Leading figures contacted by the Standard say that customers will have to get used to “supermarket-style” queues outside the front entrance — and for the lavatories — to reduce close contact, as well as waiters in facemasks and gloves, far more widely spaced tables, and constant spraying and wiping of objects touched by customers such as door handles. Diners with coughs could be refused entry.
Some are even looking to innovations that have allowed Hong Kong restaurants to reopen, such as pre-ordering food and drink to cut out the need for handing out menus, and payment in advance so that no card machines have to be passed to diners.
Food and drink could also be “delivered” to empty tables close to diners who would then have to carry plates and glasses to their own place settings. Screens between tables is also an option and cost-cutting measures such as limited menus are likely.
However, restaurant bosses have warned that the two-metre social distancing rules will have to be relaxed or the industry will be “wiped out”.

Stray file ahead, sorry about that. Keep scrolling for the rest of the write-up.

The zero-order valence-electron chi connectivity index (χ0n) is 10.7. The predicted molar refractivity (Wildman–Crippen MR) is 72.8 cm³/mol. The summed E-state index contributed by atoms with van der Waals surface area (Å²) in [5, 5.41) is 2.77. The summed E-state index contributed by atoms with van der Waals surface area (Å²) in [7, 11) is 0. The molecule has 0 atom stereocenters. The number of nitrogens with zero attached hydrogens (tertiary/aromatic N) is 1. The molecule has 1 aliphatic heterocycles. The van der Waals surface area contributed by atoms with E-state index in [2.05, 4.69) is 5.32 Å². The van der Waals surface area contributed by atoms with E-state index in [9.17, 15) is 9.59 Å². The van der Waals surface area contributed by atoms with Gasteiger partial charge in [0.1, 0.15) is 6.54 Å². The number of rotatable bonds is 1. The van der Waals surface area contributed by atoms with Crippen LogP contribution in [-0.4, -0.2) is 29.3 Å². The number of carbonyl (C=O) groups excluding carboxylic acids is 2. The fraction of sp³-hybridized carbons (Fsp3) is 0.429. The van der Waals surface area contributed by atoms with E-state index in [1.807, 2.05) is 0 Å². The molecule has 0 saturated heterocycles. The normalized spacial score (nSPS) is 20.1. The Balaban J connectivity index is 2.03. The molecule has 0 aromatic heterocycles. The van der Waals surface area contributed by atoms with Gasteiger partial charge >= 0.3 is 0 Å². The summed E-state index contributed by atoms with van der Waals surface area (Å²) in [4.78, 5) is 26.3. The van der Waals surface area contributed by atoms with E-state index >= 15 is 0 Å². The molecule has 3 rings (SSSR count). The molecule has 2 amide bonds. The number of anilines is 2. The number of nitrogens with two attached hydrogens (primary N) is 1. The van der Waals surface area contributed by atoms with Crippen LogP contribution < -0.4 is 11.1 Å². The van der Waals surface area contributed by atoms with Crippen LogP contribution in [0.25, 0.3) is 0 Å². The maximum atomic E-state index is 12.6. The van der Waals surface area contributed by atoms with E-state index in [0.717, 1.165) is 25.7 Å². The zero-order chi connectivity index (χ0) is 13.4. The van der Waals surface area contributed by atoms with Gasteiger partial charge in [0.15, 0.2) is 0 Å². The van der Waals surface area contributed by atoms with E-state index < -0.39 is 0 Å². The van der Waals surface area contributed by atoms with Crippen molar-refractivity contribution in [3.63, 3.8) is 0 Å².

The sectors trade body UK Hospitality has calculated that strict observance of the rule will cut the capacity of fine dining restaurants by an average of 55 per cent, and of more casual restaurants, where tables are closer together, by 70 per cent.
Ranjit Mathrani, chairman of restaurant group MW Eat, which runs Londons Chutney Mary, Amaya, Veeraswamy and the Masala Zones mini-chain, said that social distancing of about 75cm is the maximum that most restaurant businesses could tolerate and still have a chance of making money.
Michelin-starred chef Jason Atherton said that he was planning to remove about 40 per cent of the tables from his restaurants, which includes his Mayfair flagship, Pollen Street Social.
He said that diners would be offered the option of pouring their own wine, and the days of having “three or four waiters all over you” at your table are over — for now.
He will also have an extra member of staff on the door so that arrivals can be whisked to their tables.
Sam Harrison, owner of Sams Riverside in Hammersmith, said it would be “incredibly hard to make it work” but was considering removing half the tables, only opening Thursday evening to Sunday lunch, as well as installing portable hand basins at the entrance.
Des Gunewardena, chief executive of fine-dining group D&D London said a huge lack of guidance from government was making it hard to plan for reopening.
He added: “Ultimately we are not going to get back to proper normal until weve got the vaccine.”